The amount of carbon-14 decreases relative to the amount of normal carbon.
Radiocarbon dating seizes on that fraction, which decreases over time, to estimate age. The problem is that the fraction can decrease not only as carbon-14 decays but also as normal carbon increases.
The development of this page will be gradual and contributions are invited.
There are many, many interesting applications of radiocarbon dating in a variety of different fields.
By 2100, a dead plant could be almost identical to the Dead Sea scrolls, which are more than 2,000 years old.
These well-known “aging” properties of atmospheric carbon were pinpointed for different emissions scenarios in a paper published in the yesterday.
Scientists across countless disciplines rely on it to date objects that are tens of thousands of years old. An analysis by Heather Graven, a climate-physics researcher at Imperial College London, finds that today's rate of fossil-fuel emissions is skewing the ratio of carbon that scientists use to determine an object's age.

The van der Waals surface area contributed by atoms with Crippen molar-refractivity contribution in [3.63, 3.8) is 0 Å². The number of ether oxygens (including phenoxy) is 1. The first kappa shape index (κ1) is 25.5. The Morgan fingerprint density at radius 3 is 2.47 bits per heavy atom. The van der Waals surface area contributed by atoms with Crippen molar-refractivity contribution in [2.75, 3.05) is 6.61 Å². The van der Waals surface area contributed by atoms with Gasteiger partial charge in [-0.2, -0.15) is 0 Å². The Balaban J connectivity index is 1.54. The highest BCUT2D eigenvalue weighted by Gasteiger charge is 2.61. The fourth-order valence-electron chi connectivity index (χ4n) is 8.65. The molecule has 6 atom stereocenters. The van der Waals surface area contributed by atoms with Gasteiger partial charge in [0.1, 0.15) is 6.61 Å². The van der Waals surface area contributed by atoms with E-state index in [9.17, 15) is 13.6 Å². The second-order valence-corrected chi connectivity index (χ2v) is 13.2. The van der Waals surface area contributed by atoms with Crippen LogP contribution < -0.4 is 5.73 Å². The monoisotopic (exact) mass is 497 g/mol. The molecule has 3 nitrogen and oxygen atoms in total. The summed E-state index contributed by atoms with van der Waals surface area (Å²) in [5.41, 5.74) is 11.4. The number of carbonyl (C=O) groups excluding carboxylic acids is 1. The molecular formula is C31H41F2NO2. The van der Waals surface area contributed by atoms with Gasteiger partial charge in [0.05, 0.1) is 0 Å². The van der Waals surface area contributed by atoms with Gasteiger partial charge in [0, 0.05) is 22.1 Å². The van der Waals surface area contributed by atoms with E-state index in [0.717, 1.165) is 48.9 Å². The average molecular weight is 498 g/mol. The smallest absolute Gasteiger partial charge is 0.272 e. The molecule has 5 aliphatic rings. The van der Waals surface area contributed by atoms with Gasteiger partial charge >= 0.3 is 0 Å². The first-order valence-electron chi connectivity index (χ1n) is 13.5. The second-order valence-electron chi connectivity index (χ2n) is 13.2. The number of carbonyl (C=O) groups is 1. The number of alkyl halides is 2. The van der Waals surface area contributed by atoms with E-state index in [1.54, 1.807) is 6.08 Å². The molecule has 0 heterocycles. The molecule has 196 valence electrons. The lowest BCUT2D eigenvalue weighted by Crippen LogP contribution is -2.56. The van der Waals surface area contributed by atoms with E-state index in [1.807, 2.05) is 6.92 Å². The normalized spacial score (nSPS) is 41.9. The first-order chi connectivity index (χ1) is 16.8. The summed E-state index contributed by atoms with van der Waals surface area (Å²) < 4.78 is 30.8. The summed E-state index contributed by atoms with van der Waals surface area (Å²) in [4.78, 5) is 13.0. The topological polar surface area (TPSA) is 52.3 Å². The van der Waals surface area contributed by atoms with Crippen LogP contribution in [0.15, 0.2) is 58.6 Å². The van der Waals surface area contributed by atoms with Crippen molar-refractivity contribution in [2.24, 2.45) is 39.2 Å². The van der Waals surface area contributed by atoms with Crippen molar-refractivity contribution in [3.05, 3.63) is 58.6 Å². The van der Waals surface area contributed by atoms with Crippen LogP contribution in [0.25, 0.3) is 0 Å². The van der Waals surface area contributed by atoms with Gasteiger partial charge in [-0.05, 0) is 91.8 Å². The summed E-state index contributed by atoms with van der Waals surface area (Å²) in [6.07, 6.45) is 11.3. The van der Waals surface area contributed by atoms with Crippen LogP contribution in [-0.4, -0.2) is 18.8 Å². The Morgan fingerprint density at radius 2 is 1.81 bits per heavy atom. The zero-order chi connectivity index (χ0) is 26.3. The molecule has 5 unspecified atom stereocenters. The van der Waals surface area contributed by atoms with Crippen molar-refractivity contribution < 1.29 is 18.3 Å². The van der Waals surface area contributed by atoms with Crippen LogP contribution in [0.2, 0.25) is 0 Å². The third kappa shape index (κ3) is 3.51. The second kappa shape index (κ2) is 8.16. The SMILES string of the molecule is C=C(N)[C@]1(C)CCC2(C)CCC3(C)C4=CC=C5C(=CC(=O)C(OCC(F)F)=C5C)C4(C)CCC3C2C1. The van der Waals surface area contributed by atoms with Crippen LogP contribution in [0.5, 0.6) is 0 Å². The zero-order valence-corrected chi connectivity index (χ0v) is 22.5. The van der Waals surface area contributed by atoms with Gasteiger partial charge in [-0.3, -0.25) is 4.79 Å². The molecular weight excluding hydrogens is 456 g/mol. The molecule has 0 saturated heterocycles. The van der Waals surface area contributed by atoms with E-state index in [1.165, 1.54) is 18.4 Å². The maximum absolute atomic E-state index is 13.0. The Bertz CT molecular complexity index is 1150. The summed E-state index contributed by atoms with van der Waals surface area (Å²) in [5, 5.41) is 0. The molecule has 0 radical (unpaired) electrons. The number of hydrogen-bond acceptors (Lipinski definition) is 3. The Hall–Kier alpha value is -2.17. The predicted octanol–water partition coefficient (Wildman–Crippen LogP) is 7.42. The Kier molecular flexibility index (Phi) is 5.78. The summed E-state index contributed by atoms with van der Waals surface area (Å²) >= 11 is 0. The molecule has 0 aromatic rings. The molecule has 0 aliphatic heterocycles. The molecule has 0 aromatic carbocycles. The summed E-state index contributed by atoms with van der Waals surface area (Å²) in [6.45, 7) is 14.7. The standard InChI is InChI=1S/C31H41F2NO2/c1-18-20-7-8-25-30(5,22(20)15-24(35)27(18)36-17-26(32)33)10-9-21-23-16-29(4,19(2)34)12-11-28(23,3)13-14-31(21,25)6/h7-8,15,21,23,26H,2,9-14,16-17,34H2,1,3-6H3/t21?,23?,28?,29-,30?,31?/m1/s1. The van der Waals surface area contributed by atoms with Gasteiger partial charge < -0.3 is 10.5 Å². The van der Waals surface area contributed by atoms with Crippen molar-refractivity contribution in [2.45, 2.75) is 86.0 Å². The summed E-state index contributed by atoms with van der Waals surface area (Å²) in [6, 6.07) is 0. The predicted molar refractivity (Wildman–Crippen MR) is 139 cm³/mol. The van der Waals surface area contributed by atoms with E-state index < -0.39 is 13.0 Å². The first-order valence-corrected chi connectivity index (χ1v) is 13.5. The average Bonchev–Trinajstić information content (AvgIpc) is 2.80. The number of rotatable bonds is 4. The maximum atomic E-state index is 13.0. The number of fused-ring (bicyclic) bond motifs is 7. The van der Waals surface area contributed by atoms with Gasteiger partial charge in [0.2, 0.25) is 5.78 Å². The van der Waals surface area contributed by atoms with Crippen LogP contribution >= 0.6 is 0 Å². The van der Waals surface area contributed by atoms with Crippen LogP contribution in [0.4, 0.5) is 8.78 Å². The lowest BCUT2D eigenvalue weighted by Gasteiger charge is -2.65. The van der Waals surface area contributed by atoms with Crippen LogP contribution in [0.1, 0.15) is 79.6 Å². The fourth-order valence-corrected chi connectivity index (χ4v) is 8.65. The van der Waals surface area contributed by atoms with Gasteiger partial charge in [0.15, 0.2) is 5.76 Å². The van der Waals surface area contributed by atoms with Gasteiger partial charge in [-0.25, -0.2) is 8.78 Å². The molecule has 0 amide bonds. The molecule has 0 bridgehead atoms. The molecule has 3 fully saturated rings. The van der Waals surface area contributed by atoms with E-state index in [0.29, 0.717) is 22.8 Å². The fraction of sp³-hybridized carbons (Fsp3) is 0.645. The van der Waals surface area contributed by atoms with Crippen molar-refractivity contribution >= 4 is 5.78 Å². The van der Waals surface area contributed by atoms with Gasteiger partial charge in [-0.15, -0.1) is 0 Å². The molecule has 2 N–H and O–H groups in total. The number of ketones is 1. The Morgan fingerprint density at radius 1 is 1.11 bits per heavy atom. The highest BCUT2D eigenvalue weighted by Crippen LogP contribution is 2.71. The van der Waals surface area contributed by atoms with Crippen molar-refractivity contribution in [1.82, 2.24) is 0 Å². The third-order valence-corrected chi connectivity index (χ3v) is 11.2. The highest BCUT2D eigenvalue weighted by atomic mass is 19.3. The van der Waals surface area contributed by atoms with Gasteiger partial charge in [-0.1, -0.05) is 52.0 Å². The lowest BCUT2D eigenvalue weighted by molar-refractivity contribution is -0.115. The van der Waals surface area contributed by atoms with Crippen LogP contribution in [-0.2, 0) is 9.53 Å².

Combustion of fossil fuels is “diluting the fraction of atmospheric carbon dioxide containing radiocarbon,” Graven told , the large amount of carbon dioxide in the atmosphere will make new organic material appear to be 1,000 years old based on today’s carbon-dating models.
By the year 2100, the atmosphere will have a radiocarbon age of 2,000 years old. If Graven's calculations are correct, carbon dating as we know it today will no longer be reliable by the year 2030.
Which means scientists won’t be able to use carbon dating to distinguish between new materials and artifacts that are hundreds or thousands of years old.
A T-shirt made in 2050 could look exactly like one worn by William the Conqueror a thousand years earlier to someone using radiocarbon dating if emissions continue under a business-as-usual scenario.
It describes how fossil fuel emissions will make radiocarbon dating, used to identify archaeological finds, poached ivory or even human corpses, less reliable.